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UK General Election Forecast 2019

What Is Making Tax Digital and Why Should Businesses Care?

Companies / Taxes Apr 11, 2019 - 07:46 AM GMT

By: Submissions

Companies

Tax is an inevitable part of conducting business in the UK that all companies must comply with, for better or worse. It provides for public services that we all make use of, and if we don’t meet our obligations in a timely manner and ensure our figures our correct, we are subject to fines. In 2018, the number of individuals late for their tax returns reached 746,000, all of whom may have been subject to a fine of £100, and more if the period of lateness is over three months. Fines are also levied in the case of intentional and unintentional errors made.

But everything could be set to change with a new tax management system that the HMRC in in the process of implementing, which should ensure that greater convenience is brought to businesses in the keeping of tax records, as well as saving time and resources funded by the taxpayer.


How will the system work?

The simple answer is that tax is going digital. This should be no surprise in a world that is ever more internet-based by the day, and there are many who have been anticipating the upgrade for years. By making all records digital and submitting online the taxpayer will be able to make their tax returns with greater ease and reduced expense.

This means that for those businesses that are still keeping accounts on paper, there will need to be some changes to certain practices and procedures. When the changeover has been made, paper records will no longer be accepted, so existing ones will need to be scanned and uploaded as PDF or jpeg files.

Tax records and submissions will need to be managed in conjunction with government approved software, which the HMRC have been working with third parties to develop. There is a long list of software providers with a range of different features to choose from, so users can decide on the one that works best for them. Most of these can also be used on mobile devices to make access easier.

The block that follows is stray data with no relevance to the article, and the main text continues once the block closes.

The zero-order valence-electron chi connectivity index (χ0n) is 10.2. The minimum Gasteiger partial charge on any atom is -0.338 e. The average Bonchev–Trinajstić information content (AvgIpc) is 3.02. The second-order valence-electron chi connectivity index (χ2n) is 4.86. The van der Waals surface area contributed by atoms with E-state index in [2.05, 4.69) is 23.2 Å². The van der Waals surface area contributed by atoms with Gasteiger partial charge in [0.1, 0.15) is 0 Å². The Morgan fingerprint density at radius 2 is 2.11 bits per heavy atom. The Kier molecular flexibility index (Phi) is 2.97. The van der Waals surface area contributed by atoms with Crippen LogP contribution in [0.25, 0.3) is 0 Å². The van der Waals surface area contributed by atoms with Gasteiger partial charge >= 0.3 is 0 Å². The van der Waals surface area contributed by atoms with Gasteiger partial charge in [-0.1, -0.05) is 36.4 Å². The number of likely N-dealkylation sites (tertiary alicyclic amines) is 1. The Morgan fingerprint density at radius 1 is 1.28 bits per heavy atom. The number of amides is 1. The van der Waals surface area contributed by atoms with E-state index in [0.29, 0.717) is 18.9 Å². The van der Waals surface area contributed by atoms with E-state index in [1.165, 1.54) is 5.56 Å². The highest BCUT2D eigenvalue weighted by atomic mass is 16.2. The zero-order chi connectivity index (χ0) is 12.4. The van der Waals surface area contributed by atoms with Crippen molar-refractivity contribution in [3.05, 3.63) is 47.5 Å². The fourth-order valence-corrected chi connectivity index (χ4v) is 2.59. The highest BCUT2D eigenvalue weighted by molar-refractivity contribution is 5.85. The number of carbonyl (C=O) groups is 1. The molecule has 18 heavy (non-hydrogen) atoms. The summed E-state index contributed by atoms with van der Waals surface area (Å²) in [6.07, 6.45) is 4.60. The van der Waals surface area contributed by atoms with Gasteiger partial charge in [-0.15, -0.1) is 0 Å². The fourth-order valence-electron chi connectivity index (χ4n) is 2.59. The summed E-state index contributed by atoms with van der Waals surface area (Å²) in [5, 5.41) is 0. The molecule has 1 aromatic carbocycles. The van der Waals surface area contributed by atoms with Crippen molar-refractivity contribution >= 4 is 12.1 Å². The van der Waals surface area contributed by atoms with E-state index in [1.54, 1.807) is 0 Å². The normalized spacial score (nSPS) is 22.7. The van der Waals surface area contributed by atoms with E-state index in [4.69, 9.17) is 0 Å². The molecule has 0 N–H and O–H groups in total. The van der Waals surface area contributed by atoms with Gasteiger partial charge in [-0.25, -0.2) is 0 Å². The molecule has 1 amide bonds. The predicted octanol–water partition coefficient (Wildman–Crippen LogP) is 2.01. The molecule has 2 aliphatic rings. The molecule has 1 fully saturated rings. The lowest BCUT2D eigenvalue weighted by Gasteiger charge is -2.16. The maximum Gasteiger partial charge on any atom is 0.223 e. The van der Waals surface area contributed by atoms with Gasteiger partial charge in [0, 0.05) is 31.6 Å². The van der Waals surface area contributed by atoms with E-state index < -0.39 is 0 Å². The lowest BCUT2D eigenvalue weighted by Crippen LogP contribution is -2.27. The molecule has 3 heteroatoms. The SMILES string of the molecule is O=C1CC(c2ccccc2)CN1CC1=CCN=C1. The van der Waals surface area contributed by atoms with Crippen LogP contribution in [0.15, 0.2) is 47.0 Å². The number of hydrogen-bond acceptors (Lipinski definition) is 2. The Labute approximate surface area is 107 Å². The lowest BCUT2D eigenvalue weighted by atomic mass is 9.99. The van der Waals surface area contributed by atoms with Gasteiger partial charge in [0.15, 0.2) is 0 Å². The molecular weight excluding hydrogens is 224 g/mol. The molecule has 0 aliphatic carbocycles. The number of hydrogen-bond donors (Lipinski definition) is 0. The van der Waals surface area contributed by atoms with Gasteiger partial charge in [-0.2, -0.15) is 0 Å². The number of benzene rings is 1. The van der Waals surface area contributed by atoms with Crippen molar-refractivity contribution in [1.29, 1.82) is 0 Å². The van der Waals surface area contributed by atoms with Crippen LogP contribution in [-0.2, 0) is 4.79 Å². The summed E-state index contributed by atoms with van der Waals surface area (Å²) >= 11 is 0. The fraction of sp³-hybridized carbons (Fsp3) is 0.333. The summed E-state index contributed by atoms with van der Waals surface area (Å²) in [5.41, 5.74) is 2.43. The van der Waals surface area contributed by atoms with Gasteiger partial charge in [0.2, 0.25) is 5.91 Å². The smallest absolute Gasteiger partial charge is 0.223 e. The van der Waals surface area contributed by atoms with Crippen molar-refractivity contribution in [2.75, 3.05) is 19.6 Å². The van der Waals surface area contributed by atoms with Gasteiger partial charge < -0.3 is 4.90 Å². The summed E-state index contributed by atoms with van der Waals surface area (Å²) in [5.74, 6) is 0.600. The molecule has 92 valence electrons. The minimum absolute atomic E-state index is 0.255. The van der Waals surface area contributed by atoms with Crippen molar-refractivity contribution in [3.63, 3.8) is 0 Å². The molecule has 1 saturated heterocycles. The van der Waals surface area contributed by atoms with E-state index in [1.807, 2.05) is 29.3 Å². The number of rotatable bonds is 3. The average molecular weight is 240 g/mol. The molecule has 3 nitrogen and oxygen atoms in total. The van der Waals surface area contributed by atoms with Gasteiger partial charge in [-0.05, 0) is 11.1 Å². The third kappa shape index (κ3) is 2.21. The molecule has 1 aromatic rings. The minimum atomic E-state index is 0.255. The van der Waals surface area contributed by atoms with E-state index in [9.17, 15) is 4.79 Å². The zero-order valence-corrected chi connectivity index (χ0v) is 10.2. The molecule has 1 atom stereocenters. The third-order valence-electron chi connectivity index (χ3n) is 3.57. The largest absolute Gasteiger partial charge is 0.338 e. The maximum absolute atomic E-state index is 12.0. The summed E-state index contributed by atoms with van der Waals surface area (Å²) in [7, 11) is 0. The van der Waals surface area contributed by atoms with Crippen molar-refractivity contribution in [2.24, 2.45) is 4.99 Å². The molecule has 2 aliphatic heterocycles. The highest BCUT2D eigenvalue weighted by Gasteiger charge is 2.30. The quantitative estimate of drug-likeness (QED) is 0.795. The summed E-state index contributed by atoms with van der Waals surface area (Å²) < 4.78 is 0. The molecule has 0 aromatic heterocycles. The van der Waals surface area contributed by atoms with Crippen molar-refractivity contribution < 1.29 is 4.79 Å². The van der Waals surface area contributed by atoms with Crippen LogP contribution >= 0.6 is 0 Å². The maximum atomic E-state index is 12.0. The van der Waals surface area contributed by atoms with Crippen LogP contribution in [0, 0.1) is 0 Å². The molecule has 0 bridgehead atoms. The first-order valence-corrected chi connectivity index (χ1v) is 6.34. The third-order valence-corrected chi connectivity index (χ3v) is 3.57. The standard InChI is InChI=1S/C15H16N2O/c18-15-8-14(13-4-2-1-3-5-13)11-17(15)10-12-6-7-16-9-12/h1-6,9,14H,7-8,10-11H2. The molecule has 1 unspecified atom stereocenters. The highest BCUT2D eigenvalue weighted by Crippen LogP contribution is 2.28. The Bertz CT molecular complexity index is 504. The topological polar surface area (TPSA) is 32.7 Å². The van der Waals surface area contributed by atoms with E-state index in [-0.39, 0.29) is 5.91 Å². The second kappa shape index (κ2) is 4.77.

For those that use spreadsheets for their records, the format will need to be MTD-friendly, but if this is not possible then certain ‘bridging software’ can be used to make the conversion. For a limited period, users will be able to copy and paste records into the HMRC system to make the transition easier, but ultimately the correct software will need to be employed.

Another change that the new system will bring in is that tax returns will need to be submitted quarterly, rather than annually as before. HMRC explains that this is to introduce more continuity and accuracy into tax records.

When will it begin?

The scheme has already been introduced – from April 2018 – but only on a voluntary basis. It is compulsory from 1st April 2019, but only for businesses with a VAT turnover of over the VAT tax threshold, which is currently £85,000. This means the majority of UK businesses will be mandated to the new system, and this first phase of Making Tax Digital is only for VAT functions.

There are some exemptions to the rules, namely government bodies, charities and those that have difficulty in using digital tools for a number of reasons.
 
How will this affect us?

As it is more likely that business records are already in digital format, the changes will probably be integrated into business practices relatively easily. However, these adjustments and alterations should not be overlooked, and businesses and individuals that have the chance to upgrade in the period in which it is voluntary, should take the chance to do so to avoid any difficult issues later.

While businesses below the VAT tax threshold are not required to go digital yet, the changes to business should be taken on board gradually for minimal negative impact. With the help and advice of good small business accountants, the changes that the new system will bring about can be less disruptive for every business.

HMRC has not yet announced the dates that other areas will go digital in the future, but it is expected that it will be made mandatory for all businesses to submit digital VAT functions from April 2020. There is also currently a voluntary scheme for income tax available, as well as an MTD for individuals project in place. It seems inevitable that these will be mandatory at some point in the near future, and corporate tax will follow soon after.

With all of these changes to the system of tax records and submission, it is clear that businesses and individuals would be best advised to make all the necessary changes sooner rather than later. In this way, the new procedures can be made more familiar, any potential problems can be avoided, and most importantly, other areas of business can be given more attention.

By Zak Gottlieb

© 2019 Copyright Zak Gottlieb - All Rights Reserved Disclaimer: The above is a matter of opinion provided for general information purposes only and is not intended as investment advice. Information and analysis above are derived from sources and utilising methods believed to be reliable, but we cannot accept responsibility for any losses you may incur as a result of this analysis. Individuals should consult with their personal financial advisors.


© 2005-2019 http://www.MarketOracle.co.uk - The Market Oracle is a FREE Daily Financial Markets Analysis & Forecasting online publication.


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